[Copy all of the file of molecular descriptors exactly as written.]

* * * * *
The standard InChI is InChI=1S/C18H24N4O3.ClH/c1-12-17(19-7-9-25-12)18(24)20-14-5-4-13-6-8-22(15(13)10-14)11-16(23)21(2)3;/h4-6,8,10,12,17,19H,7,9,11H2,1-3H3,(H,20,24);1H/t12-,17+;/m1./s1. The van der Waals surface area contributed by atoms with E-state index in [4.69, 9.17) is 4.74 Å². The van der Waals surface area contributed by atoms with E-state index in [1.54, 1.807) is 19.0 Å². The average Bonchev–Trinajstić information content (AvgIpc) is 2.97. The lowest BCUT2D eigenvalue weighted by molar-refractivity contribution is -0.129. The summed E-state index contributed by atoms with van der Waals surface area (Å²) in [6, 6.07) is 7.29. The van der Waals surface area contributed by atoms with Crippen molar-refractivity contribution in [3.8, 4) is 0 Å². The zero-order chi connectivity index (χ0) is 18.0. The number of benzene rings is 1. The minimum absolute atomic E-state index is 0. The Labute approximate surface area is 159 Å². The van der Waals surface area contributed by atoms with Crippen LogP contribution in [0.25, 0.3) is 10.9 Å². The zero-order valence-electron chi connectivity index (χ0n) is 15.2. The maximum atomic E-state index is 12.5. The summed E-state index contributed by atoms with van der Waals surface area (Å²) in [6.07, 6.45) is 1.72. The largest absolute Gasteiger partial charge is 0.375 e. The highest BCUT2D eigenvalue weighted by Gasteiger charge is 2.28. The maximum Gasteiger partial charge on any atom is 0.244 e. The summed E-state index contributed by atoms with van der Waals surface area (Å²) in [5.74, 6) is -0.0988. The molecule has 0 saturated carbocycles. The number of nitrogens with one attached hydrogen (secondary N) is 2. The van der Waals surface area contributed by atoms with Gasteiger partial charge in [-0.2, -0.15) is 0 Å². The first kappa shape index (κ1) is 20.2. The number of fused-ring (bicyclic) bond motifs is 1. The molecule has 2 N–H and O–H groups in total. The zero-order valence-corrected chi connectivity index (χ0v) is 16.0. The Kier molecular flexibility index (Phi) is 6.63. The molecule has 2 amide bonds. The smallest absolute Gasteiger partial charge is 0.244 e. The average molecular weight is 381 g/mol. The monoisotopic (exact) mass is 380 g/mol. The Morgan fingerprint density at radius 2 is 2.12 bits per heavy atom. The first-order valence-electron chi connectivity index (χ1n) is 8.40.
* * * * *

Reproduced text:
The standard InChI is InChI=1S/C18H24N4O3.ClH/c1-12-17(19-7-9-25-12)18(24)20-14-5-4-13-6-8-22(15(13)10-14)11-16(23)21(2)3;/h4-6,8,10,12,17,19H,7,9,11H2,1-3H3,(H,20,24);1H/t12-,17+;/m1./s1. The van der Waals surface area contributed by atoms with E-state index in [4.69, 9.17) is 4.74 Å². The van der Waals surface area contributed by atoms with E-state index in [1.54, 1.807) is 19.0 Å². The average Bonchev–Trinajstić information content (AvgIpc) is 2.97. The lowest BCUT2D eigenvalue weighted by molar-refractivity contribution is -0.129. The summed E-state index contributed by atoms with van der Waals surface area (Å²) in [6, 6.07) is 7.29. The van der Waals surface area contributed by atoms with Crippen molar-refractivity contribution in [3.8, 4) is 0 Å². The zero-order chi connectivity index (χ0) is 18.0. The number of benzene rings is 1. The minimum absolute atomic E-state index is 0. The Labute approximate surface area is 159 Å². The van der Waals surface area contributed by atoms with Crippen LogP contribution in [0.25, 0.3) is 10.9 Å². The zero-order valence-electron chi connectivity index (χ0n) is 15.2. The maximum atomic E-state index is 12.5. The summed E-state index contributed by atoms with van der Waals surface area (Å²) in [6.07, 6.45) is 1.72. The largest absolute Gasteiger partial charge is 0.375 e. The highest BCUT2D eigenvalue weighted by Gasteiger charge is 2.28. The maximum Gasteiger partial charge on any atom is 0.244 e. The summed E-state index contributed by atoms with van der Waals surface area (Å²) in [5.74, 6) is -0.0988. The molecule has 0 saturated carbocycles. The number of nitrogens with one attached hydrogen (secondary N) is 2. The van der Waals surface area contributed by atoms with Gasteiger partial charge in [-0.2, -0.15) is 0 Å². The first kappa shape index (κ1) is 20.2. The number of fused-ring (bicyclic) bond motifs is 1. The molecule has 2 N–H and O–H groups in total. The zero-order valence-corrected chi connectivity index (χ0v) is 16.0. The Kier molecular flexibility index (Phi) is 6.63. The molecule has 2 amide bonds. The smallest absolute Gasteiger partial charge is 0.244 e. The average molecular weight is 381 g/mol. The monoisotopic (exact) mass is 380 g/mol. The Morgan fingerprint density at radius 2 is 2.12 bits per heavy atom. The first-order valence-electron chi connectivity index (χ1n) is 8.40.